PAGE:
If you’d like to see Castle Howard in all its Christmas finery, you have until 21st December.  Just time, isn’t there?  Full details are on the website.

Jo’s Monday walk : Ray Wood and Polar Bear walk

Cherub fountain in the Rose Garden, Castle Howard

Cherub fountain in the Rose Garden, Castle Howard

Some of you may remember that around this time last year I met my daughter for a Grand Day Out, at Chatsworth House in Derbyshire?  The house was beautifully decorated for Christmas, and I would have loved to do the same this year.  Instead I had to settle for a visit to another of England’s beautiful historic homes, Castle Howard in Yorkshire. It’s every bit as fine as Chatsworth, but I had to substitute a husband for a daughter.  Fortunately, he doesn’t mind a walk in beautiful gardens.

The more observant among you will have noticed a reference to a Polar Bear Walk.  Now don’t get too excited- I didn’t find any!  Which was a source of disappointment as it was certainly cold enough for them.  Set within 1,000 acres of beautiful landscape in the Howardian Hills, the house is described by Lonely Planet as ‘one of the world’s top ten greatest mansions’.  That’s quite a claim!   Come with me and see what you think.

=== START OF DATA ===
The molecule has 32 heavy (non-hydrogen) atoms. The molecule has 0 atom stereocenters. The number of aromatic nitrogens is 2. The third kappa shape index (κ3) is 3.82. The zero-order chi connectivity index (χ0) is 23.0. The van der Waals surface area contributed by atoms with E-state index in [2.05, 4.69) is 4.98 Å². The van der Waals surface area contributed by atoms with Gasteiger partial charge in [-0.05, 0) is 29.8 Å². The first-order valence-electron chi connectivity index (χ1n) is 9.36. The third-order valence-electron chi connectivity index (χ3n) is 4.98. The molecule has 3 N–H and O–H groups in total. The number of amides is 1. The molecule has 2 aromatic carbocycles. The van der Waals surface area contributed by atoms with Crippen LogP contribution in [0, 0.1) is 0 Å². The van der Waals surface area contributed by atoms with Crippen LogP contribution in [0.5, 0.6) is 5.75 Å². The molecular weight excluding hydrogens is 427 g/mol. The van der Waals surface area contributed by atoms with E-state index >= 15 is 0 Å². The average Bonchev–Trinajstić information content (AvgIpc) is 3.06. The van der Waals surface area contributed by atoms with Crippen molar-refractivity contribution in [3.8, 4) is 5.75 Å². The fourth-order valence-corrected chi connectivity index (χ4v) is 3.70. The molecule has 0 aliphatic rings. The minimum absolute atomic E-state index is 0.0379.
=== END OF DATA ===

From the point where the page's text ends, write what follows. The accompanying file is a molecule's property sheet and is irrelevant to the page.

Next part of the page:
The rose garden was looking sadly bare

The rose garden was looking sadly bare

So it was time to go hunting for polar bears

So it was time to go hunting for polar bears

The zigzag of trees climbing the slope was referred to on the map as Polar Bear Walk.  It didn’t seem too much to expect, but I could see neither hide nor hair of one.  Nor could I find an explanation of the name.  Oh, well!

But there was a nice view across the lake.

There was a nice view across the lake.

The sky was an unrelenting shade of gloom but, undaunted, and in the interests of getting warmed up, a scramble up Polar Bear Walk was called for.  It leads to the Reservoir in Ray Wood. A reservoir of sorts has existed in these woods since the 18th century.  Filled from a nearby stream, it supplies the two main fountains in the grounds below, using the force of gravity to drive the fountain jets.